Interview with Guillaume Excoffier and Nancy Gabriel, Gabriel & Guillaume
In 2011, Guillaume Excoffier launched a unique store in the Parisian district of Le Marais called Guillaume, featuring a mix of vintage and contemporary pieces. One regular client was Nancy Gabriel, an advertising executive who proposed an idea to bring the concept of his home-like gallery to an international level. United by a mutual passion for design, they created a revolutionary pop-up store called Gabriel & Guillaume, which was launched to great fanfare in Beirut and Paris. In this interview, Gabriel & Guillaume co-founders Excoffier and Gabriel speaks to Tharawat Magazine about how their work is pushing the boundaries of a one-of-a-kind shopping experience.
Gabriel & Guillaume is known as a traveling gallery for fine art and design. What does this mean and how does it work?
We occupy a space for a month and we furnish as we would for our home – with a mix of vintage and contemporary pieces, both signed and anonymous. Gabriel & Guillaume is never the same because both the location and featured merchandise are greatly varied every time. Indeed, we buy and display a lot of vintage pieces, of which many of them are unique. This arrangement collectively gives customers a strong feeling of eclectism, sophistication, and culture.
What kinds of designs are showcased in Gabriel & Guillaume pop-up shops and how are they curated?
We really don’t follow any rule for the kind of designs we present. We present a lot of mid-century modern pieces from around the world. This year we have an amazing desk that we found in Mexico from Mexican designer Eugenio Escudero, armchairs from Brazil by Percival Lafer, tables from 70’s Italian design master Gabriella Crespi, as well as American mid-century minimal furniture, from Ward Bennett to Edward Wormley.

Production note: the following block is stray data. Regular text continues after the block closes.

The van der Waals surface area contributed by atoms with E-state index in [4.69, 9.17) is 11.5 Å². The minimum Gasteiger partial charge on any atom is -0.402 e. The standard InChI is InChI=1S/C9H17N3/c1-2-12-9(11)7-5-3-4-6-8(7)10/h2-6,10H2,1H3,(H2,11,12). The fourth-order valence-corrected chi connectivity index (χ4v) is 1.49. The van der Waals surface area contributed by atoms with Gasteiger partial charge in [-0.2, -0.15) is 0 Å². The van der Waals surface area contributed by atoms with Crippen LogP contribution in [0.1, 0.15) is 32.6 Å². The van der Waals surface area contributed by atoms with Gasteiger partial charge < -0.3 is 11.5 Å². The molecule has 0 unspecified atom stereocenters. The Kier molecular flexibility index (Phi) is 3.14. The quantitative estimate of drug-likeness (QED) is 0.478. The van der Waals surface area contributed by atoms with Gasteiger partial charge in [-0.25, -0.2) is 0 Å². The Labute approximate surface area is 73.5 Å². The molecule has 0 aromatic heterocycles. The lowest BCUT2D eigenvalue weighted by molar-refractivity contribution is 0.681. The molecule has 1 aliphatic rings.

But this doesn’t mean that all of the designs are constrained to that period. We like to include a number of twists by introducing antiques from the 17th to 20th centuries, like an Italian day bed from the early 19th century or a mid-19th century mercerized mirror.
We really work hard to create an eclectic mix because we want to show how many different pieces can be elegantly presented together as long as it is curated in a smart way.
What is the advantage of showcasing designs in a pop-up shop format as opposed to traditional shops or exhibits?
The pop-up format just feels more modern and exciting than a classic white cube gallery. People nowadays want to be amazed and they want to feel special, so the idea of a one-month pop-up event that will never be repeated in the same form gives people the feeling of an exclusive one-of-a-kind shopping experience.
What kinds of challenges or difficulties do you face that is unique to when you are putting together a pop-up shop?
The challenges are numerous but they are also what make pop-up stores so exciting. The main challenge comes from the fact that for every pop-up shop, we have to start all over again from scratch! This means that we have to find a new space, create the arrangement of furniture that works with that space, organize launches, and generate press. It’s a new adventure every time.
Our ultimate aim is to create a real brand around Gabriel & Guillaume, and become a reference for both collectors and professionals. We are hard at work to develop our concept and continue to innovate our offerings.
As successful entrepreneurs, what advice do you have to others who are looking to succeed?
First of all, I think you need passion! Go for it if you love it and know about it! Second, differentiation is key – think outside of the box. You need to offer something people are not used to by selling them unique products and a unique shopping experience. Finally, don’t count your hours. You must always on the prowl, on the hunt for stock and new markets.